Most children begin the Foundation Stage with levels of basic reading and mathematics below those broadly typical for their age. Good leadership and effective organisation help their development. Teachers carefully plan activities that interest children, encourage independence in choosing activities and, at other times, skilfully direct children to tasks that support them in all areas of learning. Good teaching imaginatively links activities and makes effective use of indoor and outdoor facilities. Parents are delighted that their children settle quickly and follow classroom routines well. Children learn how to stay healthy, for example, by encouragement to follow simple hygiene rules. The Foundation Stage caters well for children with complex physical or medical learning needs. Their progress too is very carefully monitored and specialist staff give skilled support so these children make good progress. All groups of children make good progress and enjoy learning. Almost two thirds of them reach, and a few exceed, the goals expected of five-year-olds at the end of the Reception year. Although staff gather information from assessing children’s work, it is not rigorously used to evaluate progress overall in the Foundation Stage.
What the school should do to improve further
- Raise standards and increase progress in English, particularly for higher attaining pupils.
- Make more use of information from assessing pupils’ work to help evaluate the work of the school more precisely.
- Ensure greater rigour in gathering and recording information on the safeguarding of pupils.
A small proportion of the schools whose overall effectiveness is judged satisfactory but which have areas of underperformance will receive a monitoring visit by an Ofsted inspector before their next section 5 inspection.
Achievement and standards
Pupils’ achievement is satisfactory overall. Pupils in the mainstream classes usually reach average standards by the end of Year 2. In 2007, however, standards were below average overall, because of the results in reading and writing. Their performance in mathematics was average. In the statutory tests in 2007, standards at the end of Year 6 were broadly average. They were above average in mathematics and science because of good performance at the higher Level 5. Standards were below average in English, because not enough pupils achieved this higher level. Standards in English have slipped a little in recent years in both Years 2 and 6, although standards in mathematics and science have remained reasonably constant. Because of the effective support they receive, pupils with learning difficulties make good progress and reach standards above the average of pupils with similar special educational needs elsewhere.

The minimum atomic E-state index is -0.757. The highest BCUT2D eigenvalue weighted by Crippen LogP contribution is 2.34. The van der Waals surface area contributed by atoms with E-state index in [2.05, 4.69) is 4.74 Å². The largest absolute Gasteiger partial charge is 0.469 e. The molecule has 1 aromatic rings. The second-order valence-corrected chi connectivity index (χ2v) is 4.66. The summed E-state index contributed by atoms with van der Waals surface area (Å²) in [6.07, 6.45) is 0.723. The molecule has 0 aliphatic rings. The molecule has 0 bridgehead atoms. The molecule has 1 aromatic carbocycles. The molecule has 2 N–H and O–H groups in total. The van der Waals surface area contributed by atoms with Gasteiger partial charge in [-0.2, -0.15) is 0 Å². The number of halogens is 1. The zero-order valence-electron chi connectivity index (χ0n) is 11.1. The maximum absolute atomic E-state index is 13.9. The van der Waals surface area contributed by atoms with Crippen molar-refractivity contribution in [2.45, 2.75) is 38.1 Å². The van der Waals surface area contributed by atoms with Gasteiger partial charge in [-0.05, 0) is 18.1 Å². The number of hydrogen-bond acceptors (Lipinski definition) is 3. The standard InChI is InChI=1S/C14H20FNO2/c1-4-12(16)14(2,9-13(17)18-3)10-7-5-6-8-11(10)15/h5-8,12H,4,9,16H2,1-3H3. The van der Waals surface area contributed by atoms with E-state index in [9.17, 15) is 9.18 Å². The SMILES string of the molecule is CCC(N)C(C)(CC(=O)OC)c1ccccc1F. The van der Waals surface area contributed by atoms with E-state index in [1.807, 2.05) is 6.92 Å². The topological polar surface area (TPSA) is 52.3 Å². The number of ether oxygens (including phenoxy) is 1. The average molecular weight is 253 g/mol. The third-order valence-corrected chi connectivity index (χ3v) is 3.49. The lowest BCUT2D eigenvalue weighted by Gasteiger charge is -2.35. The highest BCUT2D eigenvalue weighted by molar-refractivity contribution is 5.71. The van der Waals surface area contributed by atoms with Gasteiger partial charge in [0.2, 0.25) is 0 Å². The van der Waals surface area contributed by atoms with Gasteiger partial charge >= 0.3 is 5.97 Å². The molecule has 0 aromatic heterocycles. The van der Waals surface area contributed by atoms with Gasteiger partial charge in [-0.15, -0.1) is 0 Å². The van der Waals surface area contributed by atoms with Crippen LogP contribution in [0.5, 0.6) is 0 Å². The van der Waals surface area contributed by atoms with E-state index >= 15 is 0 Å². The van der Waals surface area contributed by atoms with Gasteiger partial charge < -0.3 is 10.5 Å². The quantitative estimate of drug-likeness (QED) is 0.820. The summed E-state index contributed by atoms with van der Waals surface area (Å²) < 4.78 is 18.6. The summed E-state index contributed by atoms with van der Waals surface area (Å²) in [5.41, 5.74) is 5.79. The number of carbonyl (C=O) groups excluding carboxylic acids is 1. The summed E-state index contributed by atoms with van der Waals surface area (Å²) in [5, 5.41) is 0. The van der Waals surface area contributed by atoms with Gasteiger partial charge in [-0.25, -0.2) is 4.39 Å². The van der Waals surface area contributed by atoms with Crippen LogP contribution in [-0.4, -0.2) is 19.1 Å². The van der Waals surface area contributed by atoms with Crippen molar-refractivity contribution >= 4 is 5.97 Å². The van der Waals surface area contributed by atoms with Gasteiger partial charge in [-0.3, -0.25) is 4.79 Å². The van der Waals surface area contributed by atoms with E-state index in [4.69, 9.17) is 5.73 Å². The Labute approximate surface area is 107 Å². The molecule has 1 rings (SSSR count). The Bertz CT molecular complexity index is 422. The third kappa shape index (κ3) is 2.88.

Pupils with complex learning difficulties that result from physical or medical disabilities make very good, clear and measurable progress in almost every area of learning. Carefully tailored assessments together with highly skilled support show that although the steps are small for some, they represent remarkable achievement.
Personal development and well-being
Pupils’ spiritual, moral, social and cultural development is good. Pupils have a good understanding of a healthy lifestyle; they make sensible choices at lunchtime and many willingly take part in a wide range of after school physical activities. Pupils speak confidently of how they feel safe in school. They act very sensibly in and out of doors. They are aware too of different forms of bullying, such as by text or email, and comment that levels of bullying are low in school. Behaviour is good. Pupils are considerate towards one another, and talk politely and confidently with adults. Attendance is broadly average. Pupils enthusiastically contribute in lessons, enjoy their work and are keen to learn. Through their school council, pupils make a good contribution to school life and the community. They are justifiably proud that the school has acted on their recommendations, such as fitting electric access doors for wheelchair users and holding fairs to help raise funds. They willingly support charities locally and further afield, and help enhance life for residents of local care homes. Pupils’ competent social and basic skills prepare them satisfactorily for moving on to the next stage in their education.
Quality of provision
Teaching and learning